San Francisco Chronicle
Superb storytelling elevates a solid story line into something more. That alchemy occurs in this lively biography of an unlikely subject. Through the ’40s, a convicted counterfeiter at the toughest prison in the country goes from figuring out how to escape to figuring out how to plant “every square inch of the island.” But first, hoping to “bust out,” Elliott Michener cons the big bosses into trusting him with a gardening project, and, over the years, he grows trustworthy. Trying to overcome tedium, Michener transforms the island from gray to green. In so doing, he grows productive — a dedicated gardener with “passion, pride, and solid skills.” Beyond offering a well-paced tale, the omniscient narrator regularly checks in with chatty interjections: “Let me tell you.” “Make no mistake.” “And our story takes a turn.” Meanwhile, flat paintings set the scenes, accommodating both the grimness of prison life and the bounty of flowers. Michener’s capacity to change is impressive and inspiring. San Francisco author Emma Bland Smith gracefully plumbs deeper themes about the dignity of work and the meaning of freedom in this beautifully rendered feel-good book.
In the middle of the San Francisco Bay lies an island—the home of the infamous Alcatraz prison. One prisoner who resided at Alcatraz when it existed as a penitentiary was Elliott Michener, a man who was arrested for counterfeiting money. During his nine years on the island, Elliott went from being a man determined to escape and return to his unlawful ways to being someone who found beauty in plants and the hard work that comes with gardening. Through careful efforts and opportunities afforded to him at the right moments, Elliott found his way back into the working world where he ultimately became an honest citizen. This biographical account of one man’s life of reformation is a complicated and interesting discussion of how meaningful work can alter the trajectory of an inmate’s life. Written for elementary school-aged readers, the narrative includes short blocks of text adjacent to colorful, descriptive illustrations in order to appeal to a wide range of readers. While the context of the story is multifaceted, it is presented in a way that will resonate with readers of all ages. Full-page illustrations comprise most of the book, and they are carefully adorned to reflect Elliott’s feelings during significant moments in his life; the happier he is, the more color surrounds him. At the end of the book, readers will find a message from the author commenting on the prison system and injustices that exist not only in the treatment of inmates overall but also the lasting racial bias that tends to resurface. Readers are encouraged to carefully consider the realities of prison life within the context of justice and equality throughout the story. This is a thought-provoking and compelling picture book biography for elementary school-aged readers. Grades 2-5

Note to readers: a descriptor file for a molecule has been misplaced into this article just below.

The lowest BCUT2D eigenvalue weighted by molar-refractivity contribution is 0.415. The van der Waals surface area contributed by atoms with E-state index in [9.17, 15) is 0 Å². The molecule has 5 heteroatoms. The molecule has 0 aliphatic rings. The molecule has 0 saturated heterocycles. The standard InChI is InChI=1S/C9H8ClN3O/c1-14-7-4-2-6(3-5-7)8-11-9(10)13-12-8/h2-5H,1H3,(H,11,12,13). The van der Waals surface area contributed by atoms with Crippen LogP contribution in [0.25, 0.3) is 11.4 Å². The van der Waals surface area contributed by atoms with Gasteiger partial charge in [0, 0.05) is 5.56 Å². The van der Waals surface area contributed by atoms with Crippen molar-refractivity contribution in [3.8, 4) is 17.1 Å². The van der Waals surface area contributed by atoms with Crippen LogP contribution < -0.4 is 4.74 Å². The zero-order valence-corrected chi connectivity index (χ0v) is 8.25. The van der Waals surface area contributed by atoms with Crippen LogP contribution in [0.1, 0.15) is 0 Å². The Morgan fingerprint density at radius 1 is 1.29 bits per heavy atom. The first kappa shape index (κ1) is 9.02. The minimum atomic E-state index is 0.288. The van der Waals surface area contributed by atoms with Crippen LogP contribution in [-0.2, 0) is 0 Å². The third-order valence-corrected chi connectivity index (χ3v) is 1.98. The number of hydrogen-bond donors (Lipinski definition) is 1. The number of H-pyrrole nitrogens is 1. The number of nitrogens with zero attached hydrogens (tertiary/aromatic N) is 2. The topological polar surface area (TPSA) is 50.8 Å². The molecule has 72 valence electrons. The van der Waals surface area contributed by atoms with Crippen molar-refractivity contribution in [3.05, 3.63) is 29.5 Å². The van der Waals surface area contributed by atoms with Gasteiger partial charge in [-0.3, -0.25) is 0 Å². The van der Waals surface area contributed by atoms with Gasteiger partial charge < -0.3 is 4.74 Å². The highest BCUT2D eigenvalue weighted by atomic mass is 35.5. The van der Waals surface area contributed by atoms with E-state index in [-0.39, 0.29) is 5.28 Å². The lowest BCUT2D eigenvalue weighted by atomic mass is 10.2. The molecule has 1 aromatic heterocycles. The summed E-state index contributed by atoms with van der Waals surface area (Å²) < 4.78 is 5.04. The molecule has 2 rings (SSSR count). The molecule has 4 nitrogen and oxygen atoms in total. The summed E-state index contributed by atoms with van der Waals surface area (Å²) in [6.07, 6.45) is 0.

ISBN: 978-1-63289-945-3 EPUB
Page count: 32
11 x 8 1/2